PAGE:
28 January 2020

Interactive Maps II: Where do Leading Patent Attorney Firms Find New Clients?

Australia Map PinIn my previous blog post, I explained how preparing articles looking at patent applicants, patent recipients, and attorney firm performance over calendar year 2019 had got me thinking about where ‘new’ Australian patent applicants come from, in the literal sense of where they are located geographically?  I also noted that IP Australia’s annual IP Government Open Data (IPGOD) release includes geographical information, in to the form of latitude and longitude coordinates, for Australian-resident applicants.  In particular, the most recent release, IPGOD 2019, includes location data for most Australian applicants going back over more than three decades, up until the end of 2018.

From this data, I have generated two interactive maps.  In the previous article I presented the first, showing the geographical distribution of new applicants that used the services of a patent attorney versus those that filed their own applications.

In this article, I present the second map, showing the distribution of new client acquisitions by ten leading Australian patent attorney firms.  The maps shows that, unsurprisingly, metropolitan applicants that engaged an attorney showed a distinct – though not universal – tendency to choose a firm with a local physical office.  Interestingly, comparing with the other map of self-filers versus those that engaged an attorney, an absence of local patent attorneys does not appear to be a major influence on whether applicants chose to self-service, rather than tracking down an attorney – the distributions of self-filers and those who engaged an attorney look very similar.  On the other hand, among leading firms it is clear that some do a better job than others of reaching out to acquire clients in regional areas.

Definitions and General Features of Maps

For the purposes of this exercise, I looked at new applicants filing over the three year period between 1 January 2016 and 31 December 2018 (i.e. the most recent full three years available in the IPGOD 2019 data).  I defined a ‘new’ applicant as an individual or company that filed one or more applications during this period, but had not filed any earlier applications, going back to 1 January 1990.  For the most part, these would be ‘virgin’ users of the patent system, and where they engage the services of a patent attorney to assist with preparation and filing, they would also typically represent a new client acquisition.

The resulting interactive maps include a drop-down menu in the top left-hand corner that is used to select between data sets for display.  There are also the standard Google Maps zoom (bottom-right) and full-screen (top-right) controls.  I recommend switching to full-screen view to break out of the confines of the article column, and provide more space to explore!  The drop-down menu also allows you to clear the current data set, and to reset the map view (which, if data is displayed at the time, will automatically zoom to a view that encompasses all of the current data points).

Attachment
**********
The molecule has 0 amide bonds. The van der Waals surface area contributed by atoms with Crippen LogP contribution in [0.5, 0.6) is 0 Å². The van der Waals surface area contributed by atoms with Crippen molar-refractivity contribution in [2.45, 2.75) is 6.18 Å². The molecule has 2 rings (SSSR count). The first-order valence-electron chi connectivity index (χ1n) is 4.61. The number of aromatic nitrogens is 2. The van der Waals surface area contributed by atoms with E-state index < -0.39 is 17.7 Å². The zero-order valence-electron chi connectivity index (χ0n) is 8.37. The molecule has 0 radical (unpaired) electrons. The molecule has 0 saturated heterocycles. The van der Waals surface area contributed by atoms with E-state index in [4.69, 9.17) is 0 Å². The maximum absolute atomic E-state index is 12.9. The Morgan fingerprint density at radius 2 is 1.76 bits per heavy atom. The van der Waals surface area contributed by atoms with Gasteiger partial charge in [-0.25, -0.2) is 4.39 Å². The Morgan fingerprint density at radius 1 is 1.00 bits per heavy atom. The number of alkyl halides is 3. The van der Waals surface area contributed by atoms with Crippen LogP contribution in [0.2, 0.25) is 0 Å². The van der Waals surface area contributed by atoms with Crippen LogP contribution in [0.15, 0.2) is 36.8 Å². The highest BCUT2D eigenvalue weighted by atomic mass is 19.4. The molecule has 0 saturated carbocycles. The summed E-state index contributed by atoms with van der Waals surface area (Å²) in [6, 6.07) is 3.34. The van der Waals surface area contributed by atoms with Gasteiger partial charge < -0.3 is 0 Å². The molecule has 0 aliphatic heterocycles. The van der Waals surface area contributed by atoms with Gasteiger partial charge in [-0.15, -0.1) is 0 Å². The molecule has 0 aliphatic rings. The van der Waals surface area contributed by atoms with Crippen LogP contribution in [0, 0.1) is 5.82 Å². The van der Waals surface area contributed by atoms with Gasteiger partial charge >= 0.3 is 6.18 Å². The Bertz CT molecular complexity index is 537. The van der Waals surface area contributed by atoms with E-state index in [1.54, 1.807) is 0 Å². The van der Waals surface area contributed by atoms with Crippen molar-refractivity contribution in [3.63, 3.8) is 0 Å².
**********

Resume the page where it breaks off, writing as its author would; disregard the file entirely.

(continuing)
Client Acquisitions by Selected Firms

It is not feasible to plot locations of the clients of every patent attorney firm on a single map, so I decided to select a list of ten, based upon firms’ established record of providing services to Australian clients, as reflected in total filings during the decade (2006-2015) leading up to the three-year period represented on the map.  The resulting list of firms was Spruson & Ferguson, Griffith Hack, Davies Collison Cave, FB Rice, Phillips Ormonde Fitzpatrick, Wrays, Shelston IP, Watermark, FPA Patent Attorneys, and Madderns (and/or their relevant predecessors in title). 

The map below plots the locations of new Australian applicants, separated (via the drop-down menu) among those that engaged attorneys from the selected firms identified above.  On this map, given that the data sets are smaller, each of the circular data points has a higher precision, representing applicants within (roughly) a 200 m radius.  As before, clicking on any of these points pops up a corresponding summary, and the circles are colour-coded, from yellow (lowest) to red (highest), to indicate the number of applications filed by applicants located within the corresponding area.  Pins now represent the physical locations of firm offices.  (I have endeavoured, using contents of the Register of Attorneys and firm web-sites, to include only those locations that are presently staffed on a full-time basis – these locations may differ from those that existed during the 2016-2018 period.)  Clicking on any office pin pops up a summary of the national totals for the firm in question.

For the most part, new clients are acquired from in and around the national capitals, with all firms gaining the majority of new work from cities in which they have a local presence.  New work from regional areas appears to be sporadic, at best, with locations outside the capital cities contributing a few new applications here and there.  Nonetheless, Spruson & Ferguson – presumably largely via the former firms of Cullens and Fisher Adams Kelly Callinans – did a far better job than other firms of extending the reach of its Brisbane office into northern Queensland, while Davies Collison Cave looks to have outperformed its main competitors in outreach to regional Victoria, and Tasmania.

Conclusion – Please Explore!

I hope you find some interest in exploring these maps.  If you see anything noteworthy, please feel free to contribute your thoughts in the comments below.


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